Eli Lilly ($LLY) and Incyte ($INCY) have reported data from a long-term extension study of their oral JAK1/2 inhibitor, baricitinib. The extension trial tracked patients from the original study for a further 24 weeks, resulting in data that suggest effects that contributed to Lilly filing for approval of the drug are maintained for at least 48 weeks.
In the extension-phase of the trial, researchers continued to dose participants in the treatment arms of the original study with either 2 mg or 4 mg of oral baricitinib. Subjects who received placebo in the first part of the trial were switched to 4 mg doses of baricitinib for the extension. After 48 weeks, Lilly and Incyte assessed structural joint damage using x-rays again and compared the data with those generated at 24 weeks.
Researchers applied two statistical methods--linear extrapolation (LE) and last observation carried forward (LOCF)--to account for changes to the treatment and missing scores. Using LE, both doses of baricitinib achieved statistically significant reductions in the rate of progression at 24 and 48 weeks as compared to placebo. The LOCF approach only yielded a statistically significant result for the 4 mg dose.
“Together with the improvement of clinical and quality of life symptoms ... a key goal of treatment is to restrict the structural damage rheumatoid arthritis causes to joints,” Leiden University Medical Center’s Dr. Désirée van der Heijde said in a statement. “These findings have shown us that, for people with rheumatoid arthritis, baricitinib may, if approved, offer an oral option which could help them restrict joint damage over an extended period of time.”
Lilly and Incyte released the long-term extension data alongside a breakdown of the patient-reported outcomes from other Phase III trials of baricitinib, including one in which the JAK1/2 inhibitor was pitted against AbbVie’s ($ABBV) Humira. More patients in the baricitinib arm of the study reported improved physical function at 12, 24 and 52 weeks than in the Humira cohort, although the difference was small and the figures for both groups declined over time.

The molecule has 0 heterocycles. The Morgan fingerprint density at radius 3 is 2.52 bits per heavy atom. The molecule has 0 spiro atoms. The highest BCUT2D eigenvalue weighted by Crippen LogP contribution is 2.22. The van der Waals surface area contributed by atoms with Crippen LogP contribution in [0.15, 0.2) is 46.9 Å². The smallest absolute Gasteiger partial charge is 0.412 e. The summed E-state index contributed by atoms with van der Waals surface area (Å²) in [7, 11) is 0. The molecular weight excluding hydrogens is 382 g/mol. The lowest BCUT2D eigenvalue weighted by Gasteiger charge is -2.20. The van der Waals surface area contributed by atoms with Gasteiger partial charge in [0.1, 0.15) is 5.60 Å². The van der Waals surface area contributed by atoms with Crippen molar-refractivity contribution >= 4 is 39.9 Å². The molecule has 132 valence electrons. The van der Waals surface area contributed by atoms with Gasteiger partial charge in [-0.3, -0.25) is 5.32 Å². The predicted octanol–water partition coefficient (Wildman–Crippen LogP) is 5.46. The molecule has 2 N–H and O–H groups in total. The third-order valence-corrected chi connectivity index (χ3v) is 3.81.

The data add to the case Lilly and Incyte are building around baricitinib, which was submitted to the FDA for approval earlier this year. If baricitinib clears that regulatory hurdle, it will then start to try to carve out a niche as an oral option for patients with rheumatoid arthritis.
Plenty of other companies are looking to claim their own corners of the market. Three pairs of drugmakers--GlaxoSmithKline ($GSK) and Johnson & Johnson ($JNJ), Regeneron ($REGN) and Sanofi ($SNY) and Gilead ($GILD) and Galapagos ($GLPG)--all have rheumatoid arthritis programs that are around late-phase trials and beyond. The drugs may be joined by Humira biosimilars and AbbVie’s own next-generation programs that are coming down the pipeline.
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